The ovary has a biological age that do not always correspond to the chronological age. Knowing this may be of great
importance for Reproductive System evaluation.
Although the topic is still the subject of scientific research, I can quite reasonably described as “ovarian reserve” the ovary ability to produce follicles capable of being fertilized and give a healthy embryo. Actually it is a very important aspect of what can be considered more globally the reproductive capacity of a woman.
But why today it is talked more and more about ovarian reserve and what the patient need to know? What are its clinical implications and those on the reproductive future of women subjected to this investigation?
Undoubtedly, Reproductive Medicine and the postponed desire of reproduction (> 35 years old) have attracted the most interest, but the ovarian reserve is also being studied in very young women with otherwise unexplained infertility or who have had medical treatment, surgery, radio or chemotherapy which may have damaged the ovaries.
How evaluate it?
- FSH (Follicle Stimulating Hormone) assay
- AMH (Anti Mullerian Hormone) assay
- Ultrasound antral follicle count (AFC)
FSH is a small protein secreted by the anterior Pituitary Gland (Adenohypophysis) with a pulsatile rhythm in blood and it is essential to make ovary and ovulation work properly. Its levels are inversely related to follicular heritage. The dosage of FSH on the 3rd day of the cycle was the first and is still the most widely used method for assessing the ovary reproductive capacity. Generally recommended at least two determinations of FSH in two different menstrual cycles (even consecutive) excluding the use of drugs such as the Pill that might alter the dosage. Values less than 10 mIU / mL are considered normal, as deponents to reduced fertility between 10 and 25, and frankly ominous for reproductive purposes when more than 25 mIU / ml.
Anti Mullerian Hormone (AMH) is a Glycoprotein that belongs to the family of “transforming growth factor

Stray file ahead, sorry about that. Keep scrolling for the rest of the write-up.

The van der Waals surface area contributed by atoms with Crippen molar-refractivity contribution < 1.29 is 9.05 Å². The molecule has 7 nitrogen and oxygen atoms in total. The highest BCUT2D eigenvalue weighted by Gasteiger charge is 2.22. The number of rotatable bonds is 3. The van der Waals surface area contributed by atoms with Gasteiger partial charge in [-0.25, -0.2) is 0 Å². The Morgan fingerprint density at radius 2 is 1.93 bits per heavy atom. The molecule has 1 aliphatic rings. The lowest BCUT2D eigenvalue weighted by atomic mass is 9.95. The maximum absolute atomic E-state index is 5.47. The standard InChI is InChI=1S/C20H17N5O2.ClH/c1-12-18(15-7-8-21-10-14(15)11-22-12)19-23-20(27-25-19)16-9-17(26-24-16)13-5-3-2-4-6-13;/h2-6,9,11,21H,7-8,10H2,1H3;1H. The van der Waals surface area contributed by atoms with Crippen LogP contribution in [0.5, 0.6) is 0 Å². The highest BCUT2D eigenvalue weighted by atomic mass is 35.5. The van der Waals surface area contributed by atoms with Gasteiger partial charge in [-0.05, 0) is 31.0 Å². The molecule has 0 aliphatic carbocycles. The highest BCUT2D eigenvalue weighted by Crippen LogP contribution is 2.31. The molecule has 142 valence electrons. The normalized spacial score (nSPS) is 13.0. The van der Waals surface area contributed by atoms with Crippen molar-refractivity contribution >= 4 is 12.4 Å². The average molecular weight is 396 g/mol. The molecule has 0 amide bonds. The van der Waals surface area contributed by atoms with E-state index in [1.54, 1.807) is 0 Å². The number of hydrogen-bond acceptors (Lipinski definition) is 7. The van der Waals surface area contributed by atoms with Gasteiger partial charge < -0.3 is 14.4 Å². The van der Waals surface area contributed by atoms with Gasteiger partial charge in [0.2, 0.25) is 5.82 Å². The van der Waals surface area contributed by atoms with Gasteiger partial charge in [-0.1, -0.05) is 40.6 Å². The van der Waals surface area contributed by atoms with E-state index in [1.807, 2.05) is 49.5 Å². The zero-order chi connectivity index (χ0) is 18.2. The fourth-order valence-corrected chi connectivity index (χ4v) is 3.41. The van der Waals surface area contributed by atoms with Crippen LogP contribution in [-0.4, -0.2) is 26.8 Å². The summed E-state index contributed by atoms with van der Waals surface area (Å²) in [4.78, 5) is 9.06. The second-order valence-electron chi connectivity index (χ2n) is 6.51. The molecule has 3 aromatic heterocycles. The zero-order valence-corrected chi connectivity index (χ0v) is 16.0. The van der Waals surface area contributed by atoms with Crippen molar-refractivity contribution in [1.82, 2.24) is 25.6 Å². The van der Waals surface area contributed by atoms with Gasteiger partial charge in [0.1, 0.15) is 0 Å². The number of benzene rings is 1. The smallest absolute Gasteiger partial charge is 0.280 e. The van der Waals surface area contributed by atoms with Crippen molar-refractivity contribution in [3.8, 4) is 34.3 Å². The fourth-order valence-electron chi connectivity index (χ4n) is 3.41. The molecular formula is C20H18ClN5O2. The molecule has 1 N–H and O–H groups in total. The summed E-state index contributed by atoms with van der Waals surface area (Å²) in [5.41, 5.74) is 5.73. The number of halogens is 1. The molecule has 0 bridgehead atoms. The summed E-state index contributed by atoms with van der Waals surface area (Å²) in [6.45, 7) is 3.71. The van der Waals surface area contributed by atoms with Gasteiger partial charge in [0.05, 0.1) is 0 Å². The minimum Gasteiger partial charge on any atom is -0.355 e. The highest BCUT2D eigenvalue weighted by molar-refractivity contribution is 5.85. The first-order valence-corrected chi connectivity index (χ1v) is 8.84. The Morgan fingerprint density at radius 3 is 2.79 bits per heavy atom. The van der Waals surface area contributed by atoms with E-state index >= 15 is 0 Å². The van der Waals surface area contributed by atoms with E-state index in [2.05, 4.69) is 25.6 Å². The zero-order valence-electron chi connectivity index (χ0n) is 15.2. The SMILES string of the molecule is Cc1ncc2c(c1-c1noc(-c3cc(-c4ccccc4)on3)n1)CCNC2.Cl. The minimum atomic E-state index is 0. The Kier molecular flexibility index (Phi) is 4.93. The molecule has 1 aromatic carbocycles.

beta”. Historically, the first knowledge of it is dated back to the studies on sexual differentiation (regression of the Mullerian ducts in the male), and thereafter it became clear that the AMH was also produced by preantral follicles and from small antral follicles. It is believed that the Anti Mullerian Hormone in women is an important regulator of follicular growth and it is inibitory for follicle recruitment in antagonism to the action of ‘FSH. Its deficiency then accelerate oocyte depletion.
Its production is independent from follicular growth and its blood levels are fairly stable during the menstrual cycle and can be dosed at any time. Recent studies have shown lower values in the luteal phase, but the difference is not significant. Also, for AMH determination, take care to interfering factors such as prolonged use of oral contraceptives (OC) and the pregnancy that reduce its levels.
It is also known that the patients with Polycystic Ovarian Syndrome (PCOS) typically have values from 2 to 4 times greater than in healthy women and that this correlates with a higher risk of hyperstimulation. Currently, the determination of Anti Mullerian Hormone is considered the most reliable test for evaluating ovarian reserve (directly related to the number of antral follicles) and is routinely carried out in anticipation of medically assisted reproduction treatments (PMA) for its high predictivity of follicular response (“pick up”number of recoverable oocytes) pharmacological induction. The recent overcoming difficulties of dosing and consequent differences of reading of the results has facilitated its spread and use in clinical practice, even outside of the PMA: this is the case of Occult Shortcomings Ovary. Currently 1 ng / ml seems to be the threshold limit value below which the ovarian reserve can be considered small and values below 0.5 ng / ml seem predictive of a poor ovarian response in 88% of cases.